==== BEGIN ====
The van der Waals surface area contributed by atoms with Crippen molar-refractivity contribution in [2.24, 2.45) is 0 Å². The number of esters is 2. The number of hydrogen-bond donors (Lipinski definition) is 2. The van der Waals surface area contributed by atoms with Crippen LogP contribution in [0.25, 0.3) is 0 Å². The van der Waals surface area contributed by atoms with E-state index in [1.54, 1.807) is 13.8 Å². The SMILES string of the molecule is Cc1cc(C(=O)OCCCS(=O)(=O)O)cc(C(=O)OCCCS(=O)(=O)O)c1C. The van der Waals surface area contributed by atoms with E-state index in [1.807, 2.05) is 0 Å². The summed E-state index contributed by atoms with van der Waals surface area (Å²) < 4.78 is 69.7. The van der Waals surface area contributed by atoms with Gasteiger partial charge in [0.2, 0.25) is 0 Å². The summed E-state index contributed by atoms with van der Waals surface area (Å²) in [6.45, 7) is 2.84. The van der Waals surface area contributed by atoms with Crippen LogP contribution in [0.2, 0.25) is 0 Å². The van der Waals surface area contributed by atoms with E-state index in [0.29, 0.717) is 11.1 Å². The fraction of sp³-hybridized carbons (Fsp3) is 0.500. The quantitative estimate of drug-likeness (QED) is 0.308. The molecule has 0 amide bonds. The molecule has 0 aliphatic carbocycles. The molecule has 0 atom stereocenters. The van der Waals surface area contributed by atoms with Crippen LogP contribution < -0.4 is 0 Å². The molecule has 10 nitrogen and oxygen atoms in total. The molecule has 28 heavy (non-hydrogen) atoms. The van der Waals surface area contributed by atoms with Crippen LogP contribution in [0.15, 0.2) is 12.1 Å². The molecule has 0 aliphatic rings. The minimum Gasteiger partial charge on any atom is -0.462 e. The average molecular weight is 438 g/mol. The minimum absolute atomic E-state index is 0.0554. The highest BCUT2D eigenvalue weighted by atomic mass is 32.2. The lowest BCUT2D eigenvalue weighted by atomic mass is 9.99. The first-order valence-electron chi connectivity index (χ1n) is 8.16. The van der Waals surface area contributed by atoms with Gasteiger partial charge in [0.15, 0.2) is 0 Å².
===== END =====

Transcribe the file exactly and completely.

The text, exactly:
The van der Waals surface area contributed by atoms with Crippen molar-refractivity contribution in [2.24, 2.45) is 0 Å². The number of esters is 2. The number of hydrogen-bond donors (Lipinski definition) is 2. The van der Waals surface area contributed by atoms with Crippen LogP contribution in [0.25, 0.3) is 0 Å². The van der Waals surface area contributed by atoms with E-state index in [1.54, 1.807) is 13.8 Å². The SMILES string of the molecule is Cc1cc(C(=O)OCCCS(=O)(=O)O)cc(C(=O)OCCCS(=O)(=O)O)c1C. The van der Waals surface area contributed by atoms with E-state index in [1.807, 2.05) is 0 Å². The summed E-state index contributed by atoms with van der Waals surface area (Å²) < 4.78 is 69.7. The van der Waals surface area contributed by atoms with Gasteiger partial charge in [0.2, 0.25) is 0 Å². The summed E-state index contributed by atoms with van der Waals surface area (Å²) in [6.45, 7) is 2.84. The van der Waals surface area contributed by atoms with Crippen LogP contribution in [0.2, 0.25) is 0 Å². The van der Waals surface area contributed by atoms with E-state index in [0.29, 0.717) is 11.1 Å². The fraction of sp³-hybridized carbons (Fsp3) is 0.500. The quantitative estimate of drug-likeness (QED) is 0.308. The molecule has 0 amide bonds. The molecule has 0 aliphatic carbocycles. The molecule has 0 atom stereocenters. The van der Waals surface area contributed by atoms with Crippen LogP contribution < -0.4 is 0 Å². The molecule has 10 nitrogen and oxygen atoms in total. The molecule has 28 heavy (non-hydrogen) atoms. The van der Waals surface area contributed by atoms with Crippen LogP contribution in [0.15, 0.2) is 12.1 Å². The molecule has 0 aliphatic rings. The minimum Gasteiger partial charge on any atom is -0.462 e. The average molecular weight is 438 g/mol. The minimum absolute atomic E-state index is 0.0554. The highest BCUT2D eigenvalue weighted by atomic mass is 32.2. The lowest BCUT2D eigenvalue weighted by atomic mass is 9.99. The first-order valence-electron chi connectivity index (χ1n) is 8.16. The van der Waals surface area contributed by atoms with Gasteiger partial charge in [0.15, 0.2) is 0 Å².